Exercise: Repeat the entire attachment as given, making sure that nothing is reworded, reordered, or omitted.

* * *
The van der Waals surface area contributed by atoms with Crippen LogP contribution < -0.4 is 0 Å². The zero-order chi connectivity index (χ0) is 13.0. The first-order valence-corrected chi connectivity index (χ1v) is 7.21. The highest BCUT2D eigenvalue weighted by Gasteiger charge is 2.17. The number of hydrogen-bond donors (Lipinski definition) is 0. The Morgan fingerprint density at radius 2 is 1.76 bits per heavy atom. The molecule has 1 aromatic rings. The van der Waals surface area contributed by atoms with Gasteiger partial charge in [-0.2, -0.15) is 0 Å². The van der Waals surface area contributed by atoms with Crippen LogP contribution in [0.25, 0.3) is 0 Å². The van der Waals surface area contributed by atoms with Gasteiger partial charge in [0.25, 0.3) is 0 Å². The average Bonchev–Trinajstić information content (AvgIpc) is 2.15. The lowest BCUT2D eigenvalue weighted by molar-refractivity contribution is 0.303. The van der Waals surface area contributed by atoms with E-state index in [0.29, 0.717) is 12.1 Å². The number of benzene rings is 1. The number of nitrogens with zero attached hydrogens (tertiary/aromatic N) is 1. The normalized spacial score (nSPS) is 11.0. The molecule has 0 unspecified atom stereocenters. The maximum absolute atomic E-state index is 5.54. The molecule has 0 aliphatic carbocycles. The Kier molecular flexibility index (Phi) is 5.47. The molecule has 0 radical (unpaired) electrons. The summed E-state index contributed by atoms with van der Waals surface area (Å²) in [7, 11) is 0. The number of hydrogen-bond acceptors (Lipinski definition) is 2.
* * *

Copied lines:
The van der Waals surface area contributed by atoms with Crippen LogP contribution < -0.4 is 0 Å². The zero-order chi connectivity index (χ0) is 13.0. The first-order valence-corrected chi connectivity index (χ1v) is 7.21. The highest BCUT2D eigenvalue weighted by Gasteiger charge is 2.17. The number of hydrogen-bond donors (Lipinski definition) is 0. The Morgan fingerprint density at radius 2 is 1.76 bits per heavy atom. The molecule has 1 aromatic rings. The van der Waals surface area contributed by atoms with Gasteiger partial charge in [-0.2, -0.15) is 0 Å². The van der Waals surface area contributed by atoms with Crippen LogP contribution in [0.25, 0.3) is 0 Å². The van der Waals surface area contributed by atoms with Gasteiger partial charge in [0.25, 0.3) is 0 Å². The average Bonchev–Trinajstić information content (AvgIpc) is 2.15. The lowest BCUT2D eigenvalue weighted by molar-refractivity contribution is 0.303. The van der Waals surface area contributed by atoms with E-state index in [0.29, 0.717) is 12.1 Å². The number of benzene rings is 1. The number of nitrogens with zero attached hydrogens (tertiary/aromatic N) is 1. The normalized spacial score (nSPS) is 11.0. The molecule has 0 unspecified atom stereocenters. The maximum absolute atomic E-state index is 5.54. The molecule has 0 aliphatic carbocycles. The Kier molecular flexibility index (Phi) is 5.47. The molecule has 0 radical (unpaired) electrons. The summed E-state index contributed by atoms with van der Waals surface area (Å²) in [7, 11) is 0. The number of hydrogen-bond acceptors (Lipinski definition) is 2.